Yay, New TV! (In Theory): Part 3: “FlashForward”

Posted: October 1, 2009 in Jeff Holland, reviews, Threat Quality
Tags: , , ,

At the end of The Dark Knight, written by David Goyer, Jim Gordon watches Batman run off into the night, having volunteered to take the blame for Harvey Dent’s death. And in response to his seven-year-old son’s simple question, “Dad, why is Batman running away? He didn’t do anything FF2wrong,” Gordon says:

“Because he’s the hero Gotham deserves, but not the one it needs right now. So we’ll hunt him because he can take it. Because he’s not our hero. He’s a silent guardian, a watchful protector. A dark knight.”

And while it fits in great with the visual montage, it dawned on me (on the fourth or fifth HBO repeat): Jim Gordon is laying a lot of heavy shit down on his seven-year-old kid. I imagine that the next line after the title flashes against the black screen is little Jim Jr., asking, “Dad…what the hell does any of that mean? I’m SEVEN.”

This same ponderous speechifying shows up a lot in Goyer’s new ABC show “FlashForward,” which is an interesting pilot that could lead to a maddening series. One thing that is perfectly clear: ABC would really, really like this to be their “Lost”-style water-cooler series.

But after being burned so many times before with science fiction series that similarly utilize long-form serialized storytelling, time travel, predestination themes, and unconventional flashback structure (off the top of my head: “Invasion,” “The Nine,” “Daybreak,” and “Life On Mars,” though I may be forgetting one), the network has decided to leave nothing to chance.

So we have:
– David Goyer pointing out that he sold the show based on its long-spanning story and its concrete conclusion (though Goyer has also said the show would need at least three seasons for the grand plot to fully focus, which seems to ask a lot from the audience based on one pilot – and a lot for Goyer to expect, considering his last “we’ll need three years” series, “Threshold,” didn’t crack 13 episodes);
– ABC’s promo voiceover guy telling viewers, just before commercials start, to pay attention to certain bits from the previous act (“Pay attention to the kangaroo – it may be important later!” – I am not kidding), just so the audience knows which mystery moments to keep fresh in their minds, should it be referenced again later;FF1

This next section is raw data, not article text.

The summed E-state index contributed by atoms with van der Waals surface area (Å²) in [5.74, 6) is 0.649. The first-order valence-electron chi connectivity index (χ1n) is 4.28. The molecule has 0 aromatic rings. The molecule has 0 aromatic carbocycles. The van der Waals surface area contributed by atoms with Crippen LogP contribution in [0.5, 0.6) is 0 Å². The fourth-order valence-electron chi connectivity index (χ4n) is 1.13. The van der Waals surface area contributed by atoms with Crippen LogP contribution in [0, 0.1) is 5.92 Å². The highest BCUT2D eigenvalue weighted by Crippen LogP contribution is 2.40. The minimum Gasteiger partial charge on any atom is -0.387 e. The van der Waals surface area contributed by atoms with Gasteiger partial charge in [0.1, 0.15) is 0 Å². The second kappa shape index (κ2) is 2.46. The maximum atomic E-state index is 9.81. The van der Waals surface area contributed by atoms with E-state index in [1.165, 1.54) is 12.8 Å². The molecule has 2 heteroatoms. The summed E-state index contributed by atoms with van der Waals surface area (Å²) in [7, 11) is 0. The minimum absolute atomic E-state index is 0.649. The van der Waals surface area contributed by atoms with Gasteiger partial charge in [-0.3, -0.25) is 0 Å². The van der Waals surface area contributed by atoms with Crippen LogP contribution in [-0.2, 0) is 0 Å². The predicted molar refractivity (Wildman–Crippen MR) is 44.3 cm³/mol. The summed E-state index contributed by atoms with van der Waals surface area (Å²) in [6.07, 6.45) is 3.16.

– And most importantly, the show itself, which hearkens back to the “Lost” pilot starting with the opening shot of our action-lead waking up, Jack-style, in the middle of a massive, fire-strewn disaster-zone, and immediately leaping into helpful action while wondering just what’s happening. (The homage isn’t accidental – there are billboards for Oceanic Airlines in the background. Though there’s also a banner for “Desperate Housewives” on the buses, so.)

It’s when things settle down and the weird hook is made clear to the audience – everyone in the world lost consciousness for 2 minutes, 17 seconds, and everyone saw a “memory” of themselves at the same exact moment six months in the future – that it becomes clear ABC actually wanted a version “Lost” that wouldn’t confuse anyone. Ever.

Everyone on the show remembers their flash-forward (your TV drinking game for the season – take a shot whenever someone says “flash-forward”) and explains it as clearly and thoroughly as they can. So the show has not only borrowed “Lost’s” flashback/forward story segments, it’s made them a literal in-story part of the narrative.

Instead of simply being presented to the audience as a deeper character layer to the on-island story (never explicitly a flashback the character was actually experiencing during the story), “FlashForward” wants the audience to know that they are seeing exactly what the characters saw, and understand that moment exactly as the characters understand them.